Forest Park

George Seuffert, Sr. Bandshell

This text is part of Parks’ Historical Signs Project and can be found posted within the park.

Born in Brooklyn to Bavarian immigrants, George Seuffert, Sr. (1875-1964) received his only formal music training from the violinist Joseph Zoellner. Seuffert became a music teacher and concert violinist before establishing the Concordia Military Band in 1894, later becoming the Seuffert Band. They performed on a bandstand on this spot until 1920, when the bandshell was built to replace it. Seuffert worked as a bank executive and personally knew John Philip Sousa (1854-1932), the famous Marine Band leader. Sousa had a large influence on Seuffert’s son, George Seuffert, Jr., who took his father’s place as bandleader in 1931. Seuffert retired in 1945 and died in Ridgewood, Queens, on November 9, 1964. The bandshell was named for him by local law in 1979.

George Seuffert, Jr., was born on May 10, 1912, and learned to play the piano when he was four years old. He began providing free concerts in 1928, when he was just 16, and three years later went on to fill his father’s position as bandleader. Seuffert then served in the Marines during World War II, conducting the Third Marine Air Wing Band in the Pacific. He studied music at New York University, where he earned his M.A. and Ph.D in education. In 1951, Seuffert was named director of the Fordham University Band. He also served on the advisory board of the Lighthouse Music School, the New York Association for the Blind, and taught music in Bushwick and Grover Cleveland High Schools, serving as the chair of the music department.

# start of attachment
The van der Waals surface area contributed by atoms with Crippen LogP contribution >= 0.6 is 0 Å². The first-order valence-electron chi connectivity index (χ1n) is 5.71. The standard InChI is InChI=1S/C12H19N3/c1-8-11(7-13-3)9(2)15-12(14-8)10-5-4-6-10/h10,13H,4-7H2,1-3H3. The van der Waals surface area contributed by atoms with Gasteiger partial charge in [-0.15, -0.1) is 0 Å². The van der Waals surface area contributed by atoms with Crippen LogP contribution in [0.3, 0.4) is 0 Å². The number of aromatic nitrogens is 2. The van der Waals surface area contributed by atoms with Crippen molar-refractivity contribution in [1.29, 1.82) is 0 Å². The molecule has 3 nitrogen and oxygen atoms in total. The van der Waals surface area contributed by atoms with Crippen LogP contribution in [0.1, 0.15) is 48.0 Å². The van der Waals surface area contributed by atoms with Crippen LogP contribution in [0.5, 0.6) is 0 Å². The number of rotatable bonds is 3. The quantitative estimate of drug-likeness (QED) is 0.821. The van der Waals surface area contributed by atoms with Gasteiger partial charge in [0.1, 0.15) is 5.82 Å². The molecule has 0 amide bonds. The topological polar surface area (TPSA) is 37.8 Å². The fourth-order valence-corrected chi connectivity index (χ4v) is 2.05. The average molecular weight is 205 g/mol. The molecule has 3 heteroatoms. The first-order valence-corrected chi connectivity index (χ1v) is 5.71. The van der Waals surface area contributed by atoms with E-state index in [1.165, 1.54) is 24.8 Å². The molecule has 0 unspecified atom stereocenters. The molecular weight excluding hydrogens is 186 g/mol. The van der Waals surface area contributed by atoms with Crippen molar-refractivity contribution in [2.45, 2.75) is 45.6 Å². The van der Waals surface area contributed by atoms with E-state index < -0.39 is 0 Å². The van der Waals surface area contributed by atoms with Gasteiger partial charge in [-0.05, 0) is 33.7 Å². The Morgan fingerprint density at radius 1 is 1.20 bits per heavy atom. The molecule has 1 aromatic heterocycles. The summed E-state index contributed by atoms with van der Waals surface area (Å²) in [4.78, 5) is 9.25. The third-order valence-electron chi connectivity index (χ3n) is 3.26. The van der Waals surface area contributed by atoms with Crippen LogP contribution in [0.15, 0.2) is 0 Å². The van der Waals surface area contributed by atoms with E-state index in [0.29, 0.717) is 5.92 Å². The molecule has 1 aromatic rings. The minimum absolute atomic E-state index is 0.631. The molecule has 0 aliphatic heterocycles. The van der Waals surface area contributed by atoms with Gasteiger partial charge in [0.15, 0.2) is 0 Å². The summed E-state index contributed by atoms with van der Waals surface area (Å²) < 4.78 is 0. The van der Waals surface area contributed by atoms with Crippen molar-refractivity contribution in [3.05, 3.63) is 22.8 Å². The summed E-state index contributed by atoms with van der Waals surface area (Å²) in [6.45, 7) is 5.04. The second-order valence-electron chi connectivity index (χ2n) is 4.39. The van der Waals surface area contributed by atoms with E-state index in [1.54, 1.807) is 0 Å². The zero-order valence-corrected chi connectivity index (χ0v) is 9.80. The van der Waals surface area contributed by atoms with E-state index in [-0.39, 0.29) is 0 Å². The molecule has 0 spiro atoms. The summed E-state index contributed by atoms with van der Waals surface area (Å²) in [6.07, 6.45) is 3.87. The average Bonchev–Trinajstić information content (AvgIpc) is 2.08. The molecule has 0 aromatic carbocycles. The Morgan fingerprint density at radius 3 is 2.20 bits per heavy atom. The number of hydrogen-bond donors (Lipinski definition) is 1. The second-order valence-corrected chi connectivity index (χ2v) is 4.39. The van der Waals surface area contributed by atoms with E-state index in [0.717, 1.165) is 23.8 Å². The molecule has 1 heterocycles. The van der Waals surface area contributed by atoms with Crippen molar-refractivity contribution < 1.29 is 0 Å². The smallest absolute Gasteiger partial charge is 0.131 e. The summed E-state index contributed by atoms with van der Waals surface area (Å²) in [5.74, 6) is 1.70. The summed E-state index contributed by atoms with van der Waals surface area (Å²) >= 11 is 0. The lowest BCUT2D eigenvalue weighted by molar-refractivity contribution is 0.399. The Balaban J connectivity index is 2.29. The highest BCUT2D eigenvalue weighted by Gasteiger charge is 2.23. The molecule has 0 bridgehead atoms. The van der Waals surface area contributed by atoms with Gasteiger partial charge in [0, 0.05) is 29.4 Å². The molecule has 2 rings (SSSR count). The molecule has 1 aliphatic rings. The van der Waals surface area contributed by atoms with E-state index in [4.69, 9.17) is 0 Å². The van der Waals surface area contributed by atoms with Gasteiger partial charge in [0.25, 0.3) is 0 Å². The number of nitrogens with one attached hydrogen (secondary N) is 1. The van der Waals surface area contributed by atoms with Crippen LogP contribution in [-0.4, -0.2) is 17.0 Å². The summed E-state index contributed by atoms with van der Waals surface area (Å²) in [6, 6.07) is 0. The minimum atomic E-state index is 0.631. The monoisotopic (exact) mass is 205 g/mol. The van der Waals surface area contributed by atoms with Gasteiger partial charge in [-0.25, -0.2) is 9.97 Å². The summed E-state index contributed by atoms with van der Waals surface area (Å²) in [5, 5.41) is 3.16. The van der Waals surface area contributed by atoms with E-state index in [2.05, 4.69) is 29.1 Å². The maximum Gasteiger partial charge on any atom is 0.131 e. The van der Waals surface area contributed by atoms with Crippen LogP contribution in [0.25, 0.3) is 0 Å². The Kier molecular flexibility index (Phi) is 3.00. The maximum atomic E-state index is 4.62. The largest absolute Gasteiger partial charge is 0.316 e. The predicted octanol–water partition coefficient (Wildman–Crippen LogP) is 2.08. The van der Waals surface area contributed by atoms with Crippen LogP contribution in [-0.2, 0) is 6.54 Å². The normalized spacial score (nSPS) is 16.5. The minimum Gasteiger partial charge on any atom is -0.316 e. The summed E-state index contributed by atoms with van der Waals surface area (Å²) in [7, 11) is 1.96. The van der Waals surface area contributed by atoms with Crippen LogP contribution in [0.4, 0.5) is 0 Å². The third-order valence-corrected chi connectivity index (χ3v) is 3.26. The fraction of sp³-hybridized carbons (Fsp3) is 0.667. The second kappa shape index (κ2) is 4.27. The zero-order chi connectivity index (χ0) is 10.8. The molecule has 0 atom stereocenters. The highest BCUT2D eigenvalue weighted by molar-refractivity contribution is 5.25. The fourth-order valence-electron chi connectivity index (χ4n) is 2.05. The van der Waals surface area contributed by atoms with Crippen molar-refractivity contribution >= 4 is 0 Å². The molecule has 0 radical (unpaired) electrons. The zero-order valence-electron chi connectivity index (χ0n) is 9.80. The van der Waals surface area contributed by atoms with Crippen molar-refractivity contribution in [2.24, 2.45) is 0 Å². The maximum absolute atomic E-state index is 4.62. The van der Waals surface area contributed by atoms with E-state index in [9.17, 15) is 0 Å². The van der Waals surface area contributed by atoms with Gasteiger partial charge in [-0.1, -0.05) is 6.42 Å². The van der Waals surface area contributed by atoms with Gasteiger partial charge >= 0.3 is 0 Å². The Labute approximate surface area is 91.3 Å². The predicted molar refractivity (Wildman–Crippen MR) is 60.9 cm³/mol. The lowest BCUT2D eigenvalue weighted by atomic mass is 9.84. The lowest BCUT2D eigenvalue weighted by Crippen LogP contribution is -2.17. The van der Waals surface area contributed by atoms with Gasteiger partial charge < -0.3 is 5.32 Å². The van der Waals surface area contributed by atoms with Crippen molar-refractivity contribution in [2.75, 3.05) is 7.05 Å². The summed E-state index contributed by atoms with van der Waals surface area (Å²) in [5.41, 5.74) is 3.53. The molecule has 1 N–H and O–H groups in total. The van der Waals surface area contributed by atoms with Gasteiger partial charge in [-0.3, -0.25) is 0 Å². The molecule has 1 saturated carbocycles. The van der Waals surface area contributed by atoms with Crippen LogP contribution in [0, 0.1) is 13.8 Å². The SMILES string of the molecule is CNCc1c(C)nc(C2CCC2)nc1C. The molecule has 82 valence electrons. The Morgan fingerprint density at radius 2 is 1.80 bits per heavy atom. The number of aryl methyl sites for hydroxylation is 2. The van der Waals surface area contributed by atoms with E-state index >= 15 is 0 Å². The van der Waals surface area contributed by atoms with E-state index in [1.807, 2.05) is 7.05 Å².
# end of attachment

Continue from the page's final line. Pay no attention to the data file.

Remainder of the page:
In 1966, Mayor John V. Lindsay (1921-2000) appointed Seuffert the City’s music consultant. Seuffert reportedly knew all the world’s national anthems, and was responsible for performing them at diplomatic functions for the city. He is best remembered in this community for the free concerts the Seuffert Band gave every summer at this bandshell. By the time Seuffert died on May 9, 1995 in Narragansett, Rhode Island, the Seuffert Band was one of the last concert bands in the city. After Seuffert’s death, the Queens Symphony Orchestra began performing in the bandshell, continuing the tradition of free concerts.

Set in the lush environs of Forest Park, the bandshell accommodates 3,500 people and was renovated in 1977 with $204,751 in state and federal funds. In January of 1999, the bandshell was closed for an extensive, $3.4 million renovation funded by Borough President Claire Shulman. It reopened on June 11, 2000, with a ceremony attended by Seuffert Jr.’s widow Doris, Borough President Shulman, Commissioner Stern, and Mayor Giuliani. The restoration improved the stage, arch, and comfort station, added lighting, a new sound system, new dressing rooms, made the bandshell wheelchair accessible, restored the terra cotta tiles, installed a movie screen, and new landscaping, and sidewalks along the parking lot. Thanks to these efforts, the Seuffert Bandshell is ready for another century of music and tradition.

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